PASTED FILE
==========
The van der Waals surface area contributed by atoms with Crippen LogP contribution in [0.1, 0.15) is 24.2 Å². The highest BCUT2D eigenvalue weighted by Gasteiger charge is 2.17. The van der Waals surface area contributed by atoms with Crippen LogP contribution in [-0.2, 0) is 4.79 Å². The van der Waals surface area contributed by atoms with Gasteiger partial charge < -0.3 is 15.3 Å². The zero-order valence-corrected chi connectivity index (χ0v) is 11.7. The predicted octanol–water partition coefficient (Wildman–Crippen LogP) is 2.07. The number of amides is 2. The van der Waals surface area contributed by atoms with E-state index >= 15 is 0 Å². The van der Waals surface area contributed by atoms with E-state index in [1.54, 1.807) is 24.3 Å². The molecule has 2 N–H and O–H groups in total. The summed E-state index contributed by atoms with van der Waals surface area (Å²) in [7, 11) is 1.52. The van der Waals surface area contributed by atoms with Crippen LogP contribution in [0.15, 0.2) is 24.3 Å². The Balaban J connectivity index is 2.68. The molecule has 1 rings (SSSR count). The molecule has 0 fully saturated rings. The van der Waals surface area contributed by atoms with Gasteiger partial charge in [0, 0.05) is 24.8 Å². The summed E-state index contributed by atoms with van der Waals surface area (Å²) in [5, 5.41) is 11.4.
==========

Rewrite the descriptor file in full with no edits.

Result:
The van der Waals surface area contributed by atoms with Crippen LogP contribution in [0.1, 0.15) is 24.2 Å². The highest BCUT2D eigenvalue weighted by Gasteiger charge is 2.17. The van der Waals surface area contributed by atoms with Crippen LogP contribution in [-0.2, 0) is 4.79 Å². The van der Waals surface area contributed by atoms with Gasteiger partial charge < -0.3 is 15.3 Å². The zero-order valence-corrected chi connectivity index (χ0v) is 11.7. The predicted octanol–water partition coefficient (Wildman–Crippen LogP) is 2.07. The number of amides is 2. The van der Waals surface area contributed by atoms with E-state index >= 15 is 0 Å². The van der Waals surface area contributed by atoms with E-state index in [1.54, 1.807) is 24.3 Å². The molecule has 2 N–H and O–H groups in total. The summed E-state index contributed by atoms with van der Waals surface area (Å²) in [7, 11) is 1.52. The van der Waals surface area contributed by atoms with Crippen LogP contribution in [0.15, 0.2) is 24.3 Å². The Balaban J connectivity index is 2.68. The molecule has 1 rings (SSSR count). The molecule has 0 fully saturated rings. The van der Waals surface area contributed by atoms with Gasteiger partial charge in [0, 0.05) is 24.8 Å². The summed E-state index contributed by atoms with van der Waals surface area (Å²) in [5, 5.41) is 11.4.